Mao Zedong's rice bowls auction for record HK$8m in Hong Kong
A set of rice bowls produced exclusively for Mao Zedong has been auctioned in Hong Kong on Thursday for a record HK$8 million ahead of the 120th anniversary of the chairman's birth later this year.
The price falls short of the original estimate of HK$10 million to HK$12.5 million set by Poly Auction Hong Kong, the local subsidiary of the Beijing-based auction house.
The set of five ceramic bowls dates from 1974 and features the flowery decoration typical of the ceramics, known as "Chairman porcelain", that have been exclusively produced for the Great Helmsman.
"It represents the highest level of ceramics production in China," the auction house wrote in its catalogue. "The thickness of the bowls is less than 1mm."
The set is one of 10 that were manufactured in Liling, in Mao's home province Hunan, for his 81st birthday.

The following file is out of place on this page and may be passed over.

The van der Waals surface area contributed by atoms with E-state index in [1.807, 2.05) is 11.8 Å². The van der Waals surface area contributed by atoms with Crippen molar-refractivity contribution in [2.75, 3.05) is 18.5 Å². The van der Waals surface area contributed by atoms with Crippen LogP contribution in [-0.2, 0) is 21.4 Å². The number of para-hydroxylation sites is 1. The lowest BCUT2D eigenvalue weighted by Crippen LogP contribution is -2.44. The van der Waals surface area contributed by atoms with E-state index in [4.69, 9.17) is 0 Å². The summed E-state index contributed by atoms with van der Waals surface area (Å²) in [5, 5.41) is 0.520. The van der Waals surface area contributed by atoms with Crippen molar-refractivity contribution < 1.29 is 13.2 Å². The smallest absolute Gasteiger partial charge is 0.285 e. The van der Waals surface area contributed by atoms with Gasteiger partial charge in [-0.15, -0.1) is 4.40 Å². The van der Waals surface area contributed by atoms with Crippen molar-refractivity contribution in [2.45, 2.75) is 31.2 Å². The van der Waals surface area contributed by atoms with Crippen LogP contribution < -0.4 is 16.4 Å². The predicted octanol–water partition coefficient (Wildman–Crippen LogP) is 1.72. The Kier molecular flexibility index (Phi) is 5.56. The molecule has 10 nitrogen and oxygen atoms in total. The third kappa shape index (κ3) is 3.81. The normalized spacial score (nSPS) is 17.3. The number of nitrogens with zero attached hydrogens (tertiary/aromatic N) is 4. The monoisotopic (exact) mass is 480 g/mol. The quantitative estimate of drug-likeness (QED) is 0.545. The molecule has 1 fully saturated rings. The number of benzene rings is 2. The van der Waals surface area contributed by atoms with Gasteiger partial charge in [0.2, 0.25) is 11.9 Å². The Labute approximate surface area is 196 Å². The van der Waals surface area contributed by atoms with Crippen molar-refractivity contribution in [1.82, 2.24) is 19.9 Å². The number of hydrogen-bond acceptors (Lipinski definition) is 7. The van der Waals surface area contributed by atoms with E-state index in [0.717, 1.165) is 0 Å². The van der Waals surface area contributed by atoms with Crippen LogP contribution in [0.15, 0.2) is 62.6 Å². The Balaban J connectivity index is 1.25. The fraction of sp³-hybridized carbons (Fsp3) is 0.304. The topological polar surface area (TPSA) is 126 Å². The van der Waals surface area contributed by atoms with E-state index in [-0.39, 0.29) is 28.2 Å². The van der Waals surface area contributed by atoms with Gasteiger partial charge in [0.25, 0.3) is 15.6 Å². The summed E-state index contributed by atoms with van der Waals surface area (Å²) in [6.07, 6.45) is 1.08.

Mao had revived the porcelain manufacturing industry in Hunan in the 1950s to provide tableware to the central leadership. The plain ceramics were said to be inspired by those Mao had used a decade earlier in his then-powerbase Yanan, when the Red Army was still fighting for control.
In 1975, the central government moved its exclusive porcelain manufacturing to Jingdezhen in Jiangxi province, a city with a millennial tradition of producing china for imperial households.
Chairman porcelain, sometimes also called Mao porcelain, has long had high value for collectors. At an auction in Beijing in 1996, a 68-piece set of Chairman porcelain fetched 7.9 million yuan (HK$10 million).
The set of bowls auctioned on Thursday was sold by a private mainland collector. The sale, which included 102 other objects, was sponsored by a Hunan government subsidiary, the provincial Office of Hunan Cultural Industry.
The provincial government has spared no effort in celebrating Mao's 120th birthday in December. Xiangtan, the city overseeing Mao's birthplace Shaoshan, reportedly plans to spend more than 6 billion yuan on festivities.
The exquisite porcelain, its high auction price and the lavish festivities are in stark contrast to a call in this month's edition of Seeking Truth, the Communist Party's leading magazine, to "learn from Mao Zedong's frugal thought and work style".